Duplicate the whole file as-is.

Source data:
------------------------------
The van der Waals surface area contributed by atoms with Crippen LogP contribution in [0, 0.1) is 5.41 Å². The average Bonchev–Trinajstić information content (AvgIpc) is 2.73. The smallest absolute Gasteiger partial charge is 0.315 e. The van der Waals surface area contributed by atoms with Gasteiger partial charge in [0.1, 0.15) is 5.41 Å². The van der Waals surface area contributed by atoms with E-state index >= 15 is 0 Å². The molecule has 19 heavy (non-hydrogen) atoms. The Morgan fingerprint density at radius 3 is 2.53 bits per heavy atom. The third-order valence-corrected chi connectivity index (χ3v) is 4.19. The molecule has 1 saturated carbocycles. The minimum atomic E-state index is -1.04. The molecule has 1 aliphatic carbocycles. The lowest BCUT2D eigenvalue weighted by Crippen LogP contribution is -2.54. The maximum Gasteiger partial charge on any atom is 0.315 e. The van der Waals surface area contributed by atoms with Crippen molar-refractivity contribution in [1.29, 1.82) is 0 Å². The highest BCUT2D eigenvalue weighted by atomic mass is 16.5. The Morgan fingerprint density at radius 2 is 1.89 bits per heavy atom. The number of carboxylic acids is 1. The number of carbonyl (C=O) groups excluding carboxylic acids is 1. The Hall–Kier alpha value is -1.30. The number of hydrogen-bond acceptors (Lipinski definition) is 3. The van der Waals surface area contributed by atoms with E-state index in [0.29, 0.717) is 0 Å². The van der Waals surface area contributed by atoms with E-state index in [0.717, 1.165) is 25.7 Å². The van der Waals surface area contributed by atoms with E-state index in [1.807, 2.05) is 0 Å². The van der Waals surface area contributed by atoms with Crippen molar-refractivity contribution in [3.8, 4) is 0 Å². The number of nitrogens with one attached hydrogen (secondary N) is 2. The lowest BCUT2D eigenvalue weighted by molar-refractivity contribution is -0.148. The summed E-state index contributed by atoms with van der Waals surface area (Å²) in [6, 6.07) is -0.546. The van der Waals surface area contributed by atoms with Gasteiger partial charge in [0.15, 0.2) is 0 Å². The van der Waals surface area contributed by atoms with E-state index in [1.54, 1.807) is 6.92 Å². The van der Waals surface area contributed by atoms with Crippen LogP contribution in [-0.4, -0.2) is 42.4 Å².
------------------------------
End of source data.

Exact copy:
The van der Waals surface area contributed by atoms with Crippen LogP contribution in [0, 0.1) is 5.41 Å². The average Bonchev–Trinajstić information content (AvgIpc) is 2.73. The smallest absolute Gasteiger partial charge is 0.315 e. The van der Waals surface area contributed by atoms with Gasteiger partial charge in [0.1, 0.15) is 5.41 Å². The van der Waals surface area contributed by atoms with E-state index >= 15 is 0 Å². The molecule has 19 heavy (non-hydrogen) atoms. The Morgan fingerprint density at radius 3 is 2.53 bits per heavy atom. The third-order valence-corrected chi connectivity index (χ3v) is 4.19. The molecule has 1 saturated carbocycles. The minimum atomic E-state index is -1.04. The molecule has 1 aliphatic carbocycles. The lowest BCUT2D eigenvalue weighted by Crippen LogP contribution is -2.54. The maximum Gasteiger partial charge on any atom is 0.315 e. The van der Waals surface area contributed by atoms with Crippen molar-refractivity contribution in [1.29, 1.82) is 0 Å². The highest BCUT2D eigenvalue weighted by atomic mass is 16.5. The Morgan fingerprint density at radius 2 is 1.89 bits per heavy atom. The number of carboxylic acids is 1. The number of carbonyl (C=O) groups excluding carboxylic acids is 1. The Hall–Kier alpha value is -1.30. The number of hydrogen-bond acceptors (Lipinski definition) is 3. The van der Waals surface area contributed by atoms with E-state index in [0.29, 0.717) is 0 Å². The van der Waals surface area contributed by atoms with E-state index in [0.717, 1.165) is 25.7 Å². The van der Waals surface area contributed by atoms with E-state index in [1.807, 2.05) is 0 Å². The van der Waals surface area contributed by atoms with Crippen molar-refractivity contribution in [3.8, 4) is 0 Å². The number of nitrogens with one attached hydrogen (secondary N) is 2. The lowest BCUT2D eigenvalue weighted by molar-refractivity contribution is -0.148. The summed E-state index contributed by atoms with van der Waals surface area (Å²) in [6, 6.07) is -0.546. The van der Waals surface area contributed by atoms with Gasteiger partial charge in [0.15, 0.2) is 0 Å². The van der Waals surface area contributed by atoms with E-state index in [1.54, 1.807) is 6.92 Å². The van der Waals surface area contributed by atoms with Crippen LogP contribution in [-0.4, -0.2) is 42.4 Å².